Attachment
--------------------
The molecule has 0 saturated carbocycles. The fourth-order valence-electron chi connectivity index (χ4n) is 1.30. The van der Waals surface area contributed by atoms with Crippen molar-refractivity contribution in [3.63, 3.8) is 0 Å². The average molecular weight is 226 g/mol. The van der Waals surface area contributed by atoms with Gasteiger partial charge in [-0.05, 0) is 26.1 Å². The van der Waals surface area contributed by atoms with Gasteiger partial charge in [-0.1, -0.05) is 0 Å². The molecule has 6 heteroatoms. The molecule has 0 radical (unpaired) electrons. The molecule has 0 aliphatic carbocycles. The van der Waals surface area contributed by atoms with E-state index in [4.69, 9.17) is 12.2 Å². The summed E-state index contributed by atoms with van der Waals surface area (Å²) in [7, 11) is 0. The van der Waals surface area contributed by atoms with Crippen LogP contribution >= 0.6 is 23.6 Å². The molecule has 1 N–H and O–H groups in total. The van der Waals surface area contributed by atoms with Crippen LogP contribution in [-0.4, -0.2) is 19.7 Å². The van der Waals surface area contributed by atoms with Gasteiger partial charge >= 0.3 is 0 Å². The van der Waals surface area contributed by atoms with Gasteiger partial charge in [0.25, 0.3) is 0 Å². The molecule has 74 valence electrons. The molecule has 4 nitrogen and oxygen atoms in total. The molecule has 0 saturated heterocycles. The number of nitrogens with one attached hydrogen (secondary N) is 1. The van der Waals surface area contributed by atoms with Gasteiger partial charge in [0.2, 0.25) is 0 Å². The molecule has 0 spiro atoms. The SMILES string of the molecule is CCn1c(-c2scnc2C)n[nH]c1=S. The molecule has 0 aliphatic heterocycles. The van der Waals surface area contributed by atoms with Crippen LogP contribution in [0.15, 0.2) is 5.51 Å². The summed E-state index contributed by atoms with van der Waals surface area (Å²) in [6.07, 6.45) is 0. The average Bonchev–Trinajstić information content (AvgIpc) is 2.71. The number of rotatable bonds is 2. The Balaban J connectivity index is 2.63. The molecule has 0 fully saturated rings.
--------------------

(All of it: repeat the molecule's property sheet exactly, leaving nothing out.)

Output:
The molecule has 0 saturated carbocycles. The fourth-order valence-electron chi connectivity index (χ4n) is 1.30. The van der Waals surface area contributed by atoms with Crippen molar-refractivity contribution in [3.63, 3.8) is 0 Å². The average molecular weight is 226 g/mol. The van der Waals surface area contributed by atoms with Gasteiger partial charge in [-0.05, 0) is 26.1 Å². The van der Waals surface area contributed by atoms with Gasteiger partial charge in [-0.1, -0.05) is 0 Å². The molecule has 6 heteroatoms. The molecule has 0 radical (unpaired) electrons. The molecule has 0 aliphatic carbocycles. The van der Waals surface area contributed by atoms with E-state index in [4.69, 9.17) is 12.2 Å². The summed E-state index contributed by atoms with van der Waals surface area (Å²) in [7, 11) is 0. The van der Waals surface area contributed by atoms with Crippen LogP contribution >= 0.6 is 23.6 Å². The molecule has 1 N–H and O–H groups in total. The van der Waals surface area contributed by atoms with Crippen LogP contribution in [-0.4, -0.2) is 19.7 Å². The van der Waals surface area contributed by atoms with Gasteiger partial charge >= 0.3 is 0 Å². The van der Waals surface area contributed by atoms with Gasteiger partial charge in [0.25, 0.3) is 0 Å². The molecule has 74 valence electrons. The molecule has 4 nitrogen and oxygen atoms in total. The molecule has 0 saturated heterocycles. The number of nitrogens with one attached hydrogen (secondary N) is 1. The van der Waals surface area contributed by atoms with Gasteiger partial charge in [0.2, 0.25) is 0 Å². The molecule has 0 spiro atoms. The SMILES string of the molecule is CCn1c(-c2scnc2C)n[nH]c1=S. The molecule has 0 aliphatic heterocycles. The van der Waals surface area contributed by atoms with Crippen LogP contribution in [0.15, 0.2) is 5.51 Å². The summed E-state index contributed by atoms with van der Waals surface area (Å²) in [6.07, 6.45) is 0. The average Bonchev–Trinajstić information content (AvgIpc) is 2.71. The number of rotatable bonds is 2. The Balaban J connectivity index is 2.63. The molecule has 0 fully saturated rings.